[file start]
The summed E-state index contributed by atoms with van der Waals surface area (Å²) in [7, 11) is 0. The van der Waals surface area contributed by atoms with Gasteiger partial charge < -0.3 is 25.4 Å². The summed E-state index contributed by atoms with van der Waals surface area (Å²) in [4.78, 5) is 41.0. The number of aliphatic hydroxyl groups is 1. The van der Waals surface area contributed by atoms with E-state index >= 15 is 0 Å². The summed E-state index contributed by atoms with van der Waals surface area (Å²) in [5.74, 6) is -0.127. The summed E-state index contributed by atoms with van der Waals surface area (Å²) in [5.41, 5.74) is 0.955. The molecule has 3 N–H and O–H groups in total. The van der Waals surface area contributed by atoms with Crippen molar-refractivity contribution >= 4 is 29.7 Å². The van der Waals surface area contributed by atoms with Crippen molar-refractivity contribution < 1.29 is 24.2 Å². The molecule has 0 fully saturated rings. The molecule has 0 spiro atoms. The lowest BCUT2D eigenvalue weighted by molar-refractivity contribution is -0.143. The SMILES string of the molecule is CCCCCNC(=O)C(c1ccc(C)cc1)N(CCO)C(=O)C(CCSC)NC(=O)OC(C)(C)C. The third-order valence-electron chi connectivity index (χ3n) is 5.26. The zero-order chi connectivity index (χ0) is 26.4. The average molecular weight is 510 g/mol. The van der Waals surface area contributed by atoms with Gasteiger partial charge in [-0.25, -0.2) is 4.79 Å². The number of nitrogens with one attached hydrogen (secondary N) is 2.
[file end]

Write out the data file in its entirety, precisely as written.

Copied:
The summed E-state index contributed by atoms with van der Waals surface area (Å²) in [7, 11) is 0. The van der Waals surface area contributed by atoms with Gasteiger partial charge < -0.3 is 25.4 Å². The summed E-state index contributed by atoms with van der Waals surface area (Å²) in [4.78, 5) is 41.0. The number of aliphatic hydroxyl groups is 1. The van der Waals surface area contributed by atoms with E-state index >= 15 is 0 Å². The summed E-state index contributed by atoms with van der Waals surface area (Å²) in [5.74, 6) is -0.127. The summed E-state index contributed by atoms with van der Waals surface area (Å²) in [5.41, 5.74) is 0.955. The molecule has 3 N–H and O–H groups in total. The van der Waals surface area contributed by atoms with Crippen molar-refractivity contribution >= 4 is 29.7 Å². The van der Waals surface area contributed by atoms with Crippen molar-refractivity contribution < 1.29 is 24.2 Å². The molecule has 0 fully saturated rings. The molecule has 0 spiro atoms. The lowest BCUT2D eigenvalue weighted by molar-refractivity contribution is -0.143. The SMILES string of the molecule is CCCCCNC(=O)C(c1ccc(C)cc1)N(CCO)C(=O)C(CCSC)NC(=O)OC(C)(C)C. The third-order valence-electron chi connectivity index (χ3n) is 5.26. The zero-order chi connectivity index (χ0) is 26.4. The average molecular weight is 510 g/mol. The van der Waals surface area contributed by atoms with Gasteiger partial charge in [-0.25, -0.2) is 4.79 Å². The number of nitrogens with one attached hydrogen (secondary N) is 2.